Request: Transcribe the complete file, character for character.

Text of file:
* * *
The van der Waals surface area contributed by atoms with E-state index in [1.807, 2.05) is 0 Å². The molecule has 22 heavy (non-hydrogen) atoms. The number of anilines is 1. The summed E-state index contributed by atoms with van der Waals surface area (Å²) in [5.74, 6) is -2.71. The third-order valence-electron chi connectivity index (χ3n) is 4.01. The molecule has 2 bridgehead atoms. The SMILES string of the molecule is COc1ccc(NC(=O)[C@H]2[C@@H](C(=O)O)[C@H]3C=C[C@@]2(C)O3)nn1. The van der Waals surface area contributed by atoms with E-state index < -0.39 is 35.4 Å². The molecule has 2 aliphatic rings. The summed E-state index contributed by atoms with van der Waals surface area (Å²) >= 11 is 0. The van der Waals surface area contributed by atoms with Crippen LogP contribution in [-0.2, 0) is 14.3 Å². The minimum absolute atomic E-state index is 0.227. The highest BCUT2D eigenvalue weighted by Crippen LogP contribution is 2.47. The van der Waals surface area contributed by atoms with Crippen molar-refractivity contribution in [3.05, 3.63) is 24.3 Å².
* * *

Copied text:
The van der Waals surface area contributed by atoms with E-state index in [1.807, 2.05) is 0 Å². The molecule has 22 heavy (non-hydrogen) atoms. The number of anilines is 1. The summed E-state index contributed by atoms with van der Waals surface area (Å²) in [5.74, 6) is -2.71. The third-order valence-electron chi connectivity index (χ3n) is 4.01. The molecule has 2 bridgehead atoms. The SMILES string of the molecule is COc1ccc(NC(=O)[C@H]2[C@@H](C(=O)O)[C@H]3C=C[C@@]2(C)O3)nn1. The van der Waals surface area contributed by atoms with E-state index < -0.39 is 35.4 Å². The molecule has 2 aliphatic rings. The summed E-state index contributed by atoms with van der Waals surface area (Å²) >= 11 is 0. The van der Waals surface area contributed by atoms with Crippen LogP contribution in [-0.2, 0) is 14.3 Å². The minimum absolute atomic E-state index is 0.227. The highest BCUT2D eigenvalue weighted by Crippen LogP contribution is 2.47. The van der Waals surface area contributed by atoms with Crippen molar-refractivity contribution in [3.05, 3.63) is 24.3 Å².